For a vision-based driver assistance system, unusual motion detection is one of the important means of preventing accidents. In this paper, we propose a real-time unusual-motion-detection model, which contains two stages: salient region detection and unusual motion detection. In the salient-region-detection stage, we present an improved temporal attention model. In the unusual-motion-detection stage, three kinds of factors, the speed, the motion direction, and the distance, are extracted for detecting unusual motion. A series of experimental results demonstrates the proposed method and shows the feasibility of the proposed model.
The reduction of traffic accidents and improved road safety are important research subjects in transportation-related institutions or the vehicle industry. Driver-assistance systems (DASs) aim at bringing potentially hazardous conditions to the driver’s attention in real time , and they also aim at more driver comfort. Autonomous driving is also already reality in on-road vehicles .
At present, moving object detection and tracking is an important research subject of DASs. Usually, approaches of moving object detection and tracking first identify objects and then try to estimate the motion by tracking the objects. Dynamic scenes, the diversity of moving objects, including non-rigid body pedestrians and rigid body vehicles, as well as weather, light and other factors, make moving objects detection and tracking very difficult.
However, drivers seem to be more concerned about unusual motion regions than with moving objects in general. We suggest to detect the unusual motion regions at pixel-level rather than at moving object level. We estimate a collision risk for every single image point, independent of an object detection step.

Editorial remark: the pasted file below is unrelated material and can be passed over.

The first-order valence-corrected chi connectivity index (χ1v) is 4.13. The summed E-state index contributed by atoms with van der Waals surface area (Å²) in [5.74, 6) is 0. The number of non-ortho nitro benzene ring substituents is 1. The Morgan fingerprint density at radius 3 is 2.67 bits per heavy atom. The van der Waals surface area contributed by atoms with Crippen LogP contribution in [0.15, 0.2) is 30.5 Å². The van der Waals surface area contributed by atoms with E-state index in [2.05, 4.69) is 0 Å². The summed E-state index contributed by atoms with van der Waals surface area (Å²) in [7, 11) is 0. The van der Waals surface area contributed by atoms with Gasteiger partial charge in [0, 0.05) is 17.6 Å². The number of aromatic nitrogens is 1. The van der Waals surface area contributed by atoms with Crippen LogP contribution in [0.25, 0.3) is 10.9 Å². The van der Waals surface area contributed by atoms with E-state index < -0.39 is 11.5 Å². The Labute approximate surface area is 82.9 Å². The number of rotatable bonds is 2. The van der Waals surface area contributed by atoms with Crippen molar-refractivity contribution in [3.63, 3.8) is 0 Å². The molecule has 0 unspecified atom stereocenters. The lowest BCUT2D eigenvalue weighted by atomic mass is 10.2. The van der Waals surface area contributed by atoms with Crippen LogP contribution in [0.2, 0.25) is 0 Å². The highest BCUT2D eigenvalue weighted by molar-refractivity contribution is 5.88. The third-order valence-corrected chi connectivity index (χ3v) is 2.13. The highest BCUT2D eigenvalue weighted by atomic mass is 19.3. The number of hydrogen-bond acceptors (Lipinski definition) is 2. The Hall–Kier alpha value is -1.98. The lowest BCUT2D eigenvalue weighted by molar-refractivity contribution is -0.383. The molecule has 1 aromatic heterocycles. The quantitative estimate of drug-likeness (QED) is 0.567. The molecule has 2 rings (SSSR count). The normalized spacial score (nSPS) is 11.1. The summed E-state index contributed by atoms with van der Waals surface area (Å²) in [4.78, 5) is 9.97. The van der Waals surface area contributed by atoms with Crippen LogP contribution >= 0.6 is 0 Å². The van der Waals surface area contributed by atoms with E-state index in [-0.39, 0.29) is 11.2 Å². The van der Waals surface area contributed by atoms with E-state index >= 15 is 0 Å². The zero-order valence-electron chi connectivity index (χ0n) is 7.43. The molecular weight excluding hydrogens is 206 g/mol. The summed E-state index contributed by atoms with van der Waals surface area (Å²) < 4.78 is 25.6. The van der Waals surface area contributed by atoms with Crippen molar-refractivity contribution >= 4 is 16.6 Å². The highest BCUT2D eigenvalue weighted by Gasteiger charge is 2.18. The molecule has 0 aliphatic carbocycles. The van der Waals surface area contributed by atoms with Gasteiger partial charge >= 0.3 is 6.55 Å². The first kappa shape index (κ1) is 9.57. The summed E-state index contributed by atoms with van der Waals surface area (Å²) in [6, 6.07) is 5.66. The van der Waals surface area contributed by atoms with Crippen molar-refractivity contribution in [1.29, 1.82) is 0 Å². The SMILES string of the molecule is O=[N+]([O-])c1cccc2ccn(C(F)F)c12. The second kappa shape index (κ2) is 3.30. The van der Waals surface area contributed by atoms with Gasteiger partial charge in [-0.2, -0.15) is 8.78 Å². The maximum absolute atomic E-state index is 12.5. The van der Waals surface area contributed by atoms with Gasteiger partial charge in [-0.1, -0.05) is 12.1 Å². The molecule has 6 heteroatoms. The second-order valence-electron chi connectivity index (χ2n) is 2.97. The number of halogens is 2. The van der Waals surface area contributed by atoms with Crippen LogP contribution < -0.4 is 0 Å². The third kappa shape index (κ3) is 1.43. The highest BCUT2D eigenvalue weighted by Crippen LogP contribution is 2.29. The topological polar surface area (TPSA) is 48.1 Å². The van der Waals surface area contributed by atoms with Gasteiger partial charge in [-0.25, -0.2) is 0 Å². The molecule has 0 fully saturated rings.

Visual attention is one of the most important mechanisms of a human visual system. According to the visual attention mechanism, visual saliency can detect salient regions in image and video. The visual attention model, using a mathematical model to simulate the human visual system, became a “hot topic” in computer vision.
This article aims at using the visual attention mechanism to detect unusual motion for vision-based driver assistance. The remainder of this paper is organized as follows. The unusual motion detection framework is presented in Section 2. Section 3 describes salient region detection based on visual attention. Section 4 introduces unusual motion detection within the detected salient regions. Section 5 presents the experimental results. Finally, Section 6 concludes the paper and opens perspectives for future work.
In DASs, unusual motion detection is one of the important means of preventing accidents. Motion detection techniques often rely on detecting a moving object before computing motion . The performance of such methods greatly depends on the performance of moving object detection.
It is a common human experience of getting out of the way of a quickly moving object before actually identifying what it is . In conclusion, a human can perceive motion earlier than form and meaning.
In this paper, we propose an unusual-motion-detection model for vision-based driver assistance. The proposed model is able to detect the collision risk for the considered image points, that is independent of an object detection step.
Figure 1 illustrates our proposed unusual-motion-detection framework. This framework contains two stages, salient region detection based on visual attention, and unusual motion detection within the detected salient regions.